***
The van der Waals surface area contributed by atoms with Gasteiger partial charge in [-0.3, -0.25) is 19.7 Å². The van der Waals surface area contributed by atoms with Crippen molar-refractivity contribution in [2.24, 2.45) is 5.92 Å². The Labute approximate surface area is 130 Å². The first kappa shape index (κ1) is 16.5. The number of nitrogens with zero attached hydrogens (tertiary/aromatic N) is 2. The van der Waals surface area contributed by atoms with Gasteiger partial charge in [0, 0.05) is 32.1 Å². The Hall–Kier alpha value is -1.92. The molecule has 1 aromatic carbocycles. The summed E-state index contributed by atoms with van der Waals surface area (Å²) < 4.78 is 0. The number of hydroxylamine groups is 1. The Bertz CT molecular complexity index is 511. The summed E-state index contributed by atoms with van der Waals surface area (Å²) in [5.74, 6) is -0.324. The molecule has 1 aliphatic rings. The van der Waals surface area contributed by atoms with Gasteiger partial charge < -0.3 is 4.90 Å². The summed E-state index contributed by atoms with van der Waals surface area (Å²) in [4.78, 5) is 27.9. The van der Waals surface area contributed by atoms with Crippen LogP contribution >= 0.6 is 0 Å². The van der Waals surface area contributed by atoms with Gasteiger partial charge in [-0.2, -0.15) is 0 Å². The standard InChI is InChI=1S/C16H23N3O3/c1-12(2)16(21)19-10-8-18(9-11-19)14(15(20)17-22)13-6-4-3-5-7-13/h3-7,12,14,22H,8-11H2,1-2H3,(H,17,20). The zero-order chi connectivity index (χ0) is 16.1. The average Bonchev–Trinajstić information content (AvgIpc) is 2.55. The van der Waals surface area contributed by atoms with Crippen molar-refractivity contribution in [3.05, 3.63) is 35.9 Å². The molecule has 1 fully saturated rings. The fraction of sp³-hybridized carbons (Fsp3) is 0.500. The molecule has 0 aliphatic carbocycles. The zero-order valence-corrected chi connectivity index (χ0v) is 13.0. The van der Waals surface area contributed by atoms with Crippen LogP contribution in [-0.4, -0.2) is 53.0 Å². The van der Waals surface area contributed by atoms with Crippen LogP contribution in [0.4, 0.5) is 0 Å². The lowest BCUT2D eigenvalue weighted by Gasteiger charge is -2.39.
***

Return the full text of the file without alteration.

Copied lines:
The van der Waals surface area contributed by atoms with Gasteiger partial charge in [-0.3, -0.25) is 19.7 Å². The van der Waals surface area contributed by atoms with Crippen molar-refractivity contribution in [2.24, 2.45) is 5.92 Å². The Labute approximate surface area is 130 Å². The first kappa shape index (κ1) is 16.5. The number of nitrogens with zero attached hydrogens (tertiary/aromatic N) is 2. The van der Waals surface area contributed by atoms with Gasteiger partial charge in [0, 0.05) is 32.1 Å². The Hall–Kier alpha value is -1.92. The molecule has 1 aromatic carbocycles. The summed E-state index contributed by atoms with van der Waals surface area (Å²) < 4.78 is 0. The number of hydroxylamine groups is 1. The Bertz CT molecular complexity index is 511. The summed E-state index contributed by atoms with van der Waals surface area (Å²) in [5.74, 6) is -0.324. The molecule has 1 aliphatic rings. The van der Waals surface area contributed by atoms with Gasteiger partial charge < -0.3 is 4.90 Å². The summed E-state index contributed by atoms with van der Waals surface area (Å²) in [4.78, 5) is 27.9. The van der Waals surface area contributed by atoms with Crippen LogP contribution >= 0.6 is 0 Å². The van der Waals surface area contributed by atoms with Gasteiger partial charge in [-0.2, -0.15) is 0 Å². The standard InChI is InChI=1S/C16H23N3O3/c1-12(2)16(21)19-10-8-18(9-11-19)14(15(20)17-22)13-6-4-3-5-7-13/h3-7,12,14,22H,8-11H2,1-2H3,(H,17,20). The zero-order chi connectivity index (χ0) is 16.1. The average Bonchev–Trinajstić information content (AvgIpc) is 2.55. The van der Waals surface area contributed by atoms with Crippen molar-refractivity contribution in [3.05, 3.63) is 35.9 Å². The molecule has 1 fully saturated rings. The fraction of sp³-hybridized carbons (Fsp3) is 0.500. The molecule has 0 aliphatic carbocycles. The zero-order valence-corrected chi connectivity index (χ0v) is 13.0. The van der Waals surface area contributed by atoms with Crippen LogP contribution in [-0.4, -0.2) is 53.0 Å². The van der Waals surface area contributed by atoms with Crippen LogP contribution in [0.4, 0.5) is 0 Å². The lowest BCUT2D eigenvalue weighted by Gasteiger charge is -2.39.